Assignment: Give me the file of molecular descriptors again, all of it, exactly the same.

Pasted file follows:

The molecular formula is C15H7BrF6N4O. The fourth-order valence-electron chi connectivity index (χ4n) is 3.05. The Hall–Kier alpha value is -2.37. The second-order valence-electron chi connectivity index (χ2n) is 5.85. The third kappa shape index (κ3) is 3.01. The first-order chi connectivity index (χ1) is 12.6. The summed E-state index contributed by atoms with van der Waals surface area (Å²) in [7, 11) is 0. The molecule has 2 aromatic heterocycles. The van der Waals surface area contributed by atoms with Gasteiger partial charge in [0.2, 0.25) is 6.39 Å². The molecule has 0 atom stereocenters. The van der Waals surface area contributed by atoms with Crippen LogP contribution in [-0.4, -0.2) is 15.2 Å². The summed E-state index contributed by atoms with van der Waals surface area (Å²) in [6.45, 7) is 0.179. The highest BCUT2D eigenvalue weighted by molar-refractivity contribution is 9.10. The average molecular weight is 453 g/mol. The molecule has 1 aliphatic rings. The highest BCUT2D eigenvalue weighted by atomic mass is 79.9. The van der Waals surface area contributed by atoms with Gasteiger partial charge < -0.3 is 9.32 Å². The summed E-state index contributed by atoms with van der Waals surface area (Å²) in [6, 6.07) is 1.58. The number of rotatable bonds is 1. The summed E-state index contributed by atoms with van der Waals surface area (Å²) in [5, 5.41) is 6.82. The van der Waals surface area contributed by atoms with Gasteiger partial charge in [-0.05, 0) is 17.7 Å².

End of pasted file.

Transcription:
The molecular formula is C15H7BrF6N4O. The fourth-order valence-electron chi connectivity index (χ4n) is 3.05. The Hall–Kier alpha value is -2.37. The second-order valence-electron chi connectivity index (χ2n) is 5.85. The third kappa shape index (κ3) is 3.01. The first-order chi connectivity index (χ1) is 12.6. The summed E-state index contributed by atoms with van der Waals surface area (Å²) in [7, 11) is 0. The molecule has 2 aromatic heterocycles. The van der Waals surface area contributed by atoms with Gasteiger partial charge in [0.2, 0.25) is 6.39 Å². The molecule has 0 atom stereocenters. The van der Waals surface area contributed by atoms with Crippen LogP contribution in [-0.4, -0.2) is 15.2 Å². The summed E-state index contributed by atoms with van der Waals surface area (Å²) in [6.45, 7) is 0.179. The highest BCUT2D eigenvalue weighted by molar-refractivity contribution is 9.10. The average molecular weight is 453 g/mol. The molecule has 1 aliphatic rings. The highest BCUT2D eigenvalue weighted by atomic mass is 79.9. The van der Waals surface area contributed by atoms with Gasteiger partial charge < -0.3 is 9.32 Å². The summed E-state index contributed by atoms with van der Waals surface area (Å²) in [6, 6.07) is 1.58. The number of rotatable bonds is 1. The summed E-state index contributed by atoms with van der Waals surface area (Å²) in [5, 5.41) is 6.82. The van der Waals surface area contributed by atoms with Gasteiger partial charge in [-0.05, 0) is 17.7 Å².